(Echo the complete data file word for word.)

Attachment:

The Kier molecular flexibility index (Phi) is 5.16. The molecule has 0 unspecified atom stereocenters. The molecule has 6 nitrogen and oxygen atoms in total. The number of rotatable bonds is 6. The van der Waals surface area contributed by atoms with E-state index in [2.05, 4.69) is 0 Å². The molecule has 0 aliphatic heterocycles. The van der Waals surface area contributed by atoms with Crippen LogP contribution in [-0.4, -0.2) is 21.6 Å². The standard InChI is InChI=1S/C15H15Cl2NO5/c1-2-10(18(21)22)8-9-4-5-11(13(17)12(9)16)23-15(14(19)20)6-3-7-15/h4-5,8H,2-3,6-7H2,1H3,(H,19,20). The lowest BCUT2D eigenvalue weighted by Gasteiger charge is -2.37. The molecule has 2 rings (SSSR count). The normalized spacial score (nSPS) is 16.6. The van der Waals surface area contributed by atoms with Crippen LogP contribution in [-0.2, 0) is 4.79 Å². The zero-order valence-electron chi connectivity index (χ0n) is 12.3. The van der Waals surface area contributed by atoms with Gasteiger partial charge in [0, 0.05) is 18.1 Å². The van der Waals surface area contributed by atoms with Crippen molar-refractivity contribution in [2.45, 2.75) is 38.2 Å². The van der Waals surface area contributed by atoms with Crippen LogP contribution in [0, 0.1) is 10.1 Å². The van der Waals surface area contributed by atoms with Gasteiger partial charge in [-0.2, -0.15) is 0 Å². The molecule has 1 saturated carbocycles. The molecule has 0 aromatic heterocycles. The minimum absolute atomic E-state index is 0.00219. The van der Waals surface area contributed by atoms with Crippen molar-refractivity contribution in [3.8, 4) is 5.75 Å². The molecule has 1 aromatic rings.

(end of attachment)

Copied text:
The Kier molecular flexibility index (Phi) is 5.16. The molecule has 0 unspecified atom stereocenters. The molecule has 6 nitrogen and oxygen atoms in total. The number of rotatable bonds is 6. The van der Waals surface area contributed by atoms with E-state index in [2.05, 4.69) is 0 Å². The molecule has 0 aliphatic heterocycles. The van der Waals surface area contributed by atoms with Crippen LogP contribution in [-0.4, -0.2) is 21.6 Å². The standard InChI is InChI=1S/C15H15Cl2NO5/c1-2-10(18(21)22)8-9-4-5-11(13(17)12(9)16)23-15(14(19)20)6-3-7-15/h4-5,8H,2-3,6-7H2,1H3,(H,19,20). The lowest BCUT2D eigenvalue weighted by Gasteiger charge is -2.37. The molecule has 2 rings (SSSR count). The normalized spacial score (nSPS) is 16.6. The van der Waals surface area contributed by atoms with Crippen LogP contribution in [-0.2, 0) is 4.79 Å². The zero-order valence-electron chi connectivity index (χ0n) is 12.3. The van der Waals surface area contributed by atoms with Gasteiger partial charge in [0, 0.05) is 18.1 Å². The van der Waals surface area contributed by atoms with Crippen molar-refractivity contribution in [2.45, 2.75) is 38.2 Å². The van der Waals surface area contributed by atoms with Crippen LogP contribution in [0, 0.1) is 10.1 Å². The van der Waals surface area contributed by atoms with Gasteiger partial charge in [-0.2, -0.15) is 0 Å². The molecule has 1 saturated carbocycles. The molecule has 0 aromatic heterocycles. The minimum absolute atomic E-state index is 0.00219. The van der Waals surface area contributed by atoms with Crippen molar-refractivity contribution in [3.8, 4) is 5.75 Å². The molecule has 1 aromatic rings.